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Using an AngularJS based frontend, paired with a Rails backend, is a great stack.  AngularJS provides $resource, which is a mostly complete module to interface with the Rails backend and provide CRUD actions.  However, if you are using strong parameters with a require statement in Rails, then $resource can be a bit of a pain.

When generating forms with ActionView, you use form_for @model, this will generate input names with a name like name="model[attribute]".  Using this same naming scheme in AngularJS does not work, because the input names are not correctly interpreted as a JSON object. So, instead of using $resource, we can create our own form submission service.

NOTE: There is a dependency on jquery.serializeJSON, https://github.com/marioizquierdo/jquery.serializeJSON

angular.module("MyApp").service 'FormService', ($http) ->

  class Form

    submit: ($form) ->
        url: $form.attr('action')
        method: $form.attr('method')
        data: $form.serializeJSON()

    displayErrors: ($form, data) =>
      errors = @formatErrors(data)

      for input, messages of errors
        $input = $form.find("input[name=#{input}], input[name*=\"[#{input}]\"], select[name=#{input}], select[name*=\"[#{input}]\"], textarea[name=#{input}], textarea[name*=\"[#{input}]\"]")

        if $input.length > 0
          $group = $input.parent()
          $group.append("<p class='help-block error-message'>#{messages.join("<br/>")}</p>")


    clearErrors: ($form) =>


    formatErrors: (data) ->
      data.errors = {} if !data.errors?
      data.errors.base = [] if !data.errors.base?
      data.errors['base'].push(data.error) if data.error?

      return data.errors

  return new Form()

The submit() function in the above service is capable of serializing form input as a JSON object and submitting it to the form’s action using the form’s method by way of the AngularJS $http module.  This will pass back a promise that can be handled by the caller.  If the form returned an error, we can use the displayErrors() method to display the error messages on each input.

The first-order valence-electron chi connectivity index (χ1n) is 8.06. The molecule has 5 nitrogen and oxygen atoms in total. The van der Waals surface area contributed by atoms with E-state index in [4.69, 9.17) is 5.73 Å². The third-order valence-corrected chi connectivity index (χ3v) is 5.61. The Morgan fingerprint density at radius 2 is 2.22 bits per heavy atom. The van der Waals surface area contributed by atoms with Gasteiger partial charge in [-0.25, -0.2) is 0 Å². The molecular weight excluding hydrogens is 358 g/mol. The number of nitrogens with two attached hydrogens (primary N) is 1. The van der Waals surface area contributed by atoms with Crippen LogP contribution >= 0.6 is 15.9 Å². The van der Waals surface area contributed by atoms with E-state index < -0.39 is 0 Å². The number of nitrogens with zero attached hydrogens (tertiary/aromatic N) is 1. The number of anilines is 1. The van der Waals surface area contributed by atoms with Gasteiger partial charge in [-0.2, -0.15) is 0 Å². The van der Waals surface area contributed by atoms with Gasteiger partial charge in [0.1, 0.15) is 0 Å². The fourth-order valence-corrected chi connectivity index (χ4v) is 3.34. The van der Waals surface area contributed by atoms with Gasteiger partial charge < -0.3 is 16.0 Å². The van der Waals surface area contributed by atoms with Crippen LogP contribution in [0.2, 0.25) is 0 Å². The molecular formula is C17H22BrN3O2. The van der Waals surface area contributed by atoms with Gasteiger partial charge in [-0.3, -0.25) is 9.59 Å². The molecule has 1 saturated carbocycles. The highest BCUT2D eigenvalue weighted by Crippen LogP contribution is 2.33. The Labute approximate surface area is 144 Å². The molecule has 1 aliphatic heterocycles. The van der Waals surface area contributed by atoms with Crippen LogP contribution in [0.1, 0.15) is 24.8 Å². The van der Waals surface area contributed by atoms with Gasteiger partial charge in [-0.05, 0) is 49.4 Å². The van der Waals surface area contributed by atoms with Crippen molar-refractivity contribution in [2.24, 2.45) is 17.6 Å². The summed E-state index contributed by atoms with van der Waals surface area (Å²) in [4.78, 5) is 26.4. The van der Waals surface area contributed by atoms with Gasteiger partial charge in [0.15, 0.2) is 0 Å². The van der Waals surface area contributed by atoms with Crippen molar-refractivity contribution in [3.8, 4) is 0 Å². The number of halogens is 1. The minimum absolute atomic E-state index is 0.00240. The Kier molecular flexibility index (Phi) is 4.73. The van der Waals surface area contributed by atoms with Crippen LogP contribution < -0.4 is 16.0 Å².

Below is an applied example using  FeedbackService.  This service is in charge of handling the submission of a feedback form on an application.

angular.module("MyApp").service 'FeedbackService', (FormService) ->

  class Feedback
    _form: $('#feedback-form')

    constructor: ->
      @_form.on 'submit', @submit

    submit: (event) =>

      result = FormService.submit(@_form)

      result.success =>
        alert('Your feedback has been submitted. Thank You.')

      result.error (data) =>
        FormService.displayErrors(@_form, data)

  return new Feedback()

As we can see the submit() function in FeedbackService will first clear any errors, then submit the form, and handle the submission promise by either displaying errors or giving a simple success alert message.

While the form submission works great for all Rails forms, the error displaying is not perfect.  Nested resources may not be correctly identified and have the wrong error displayed

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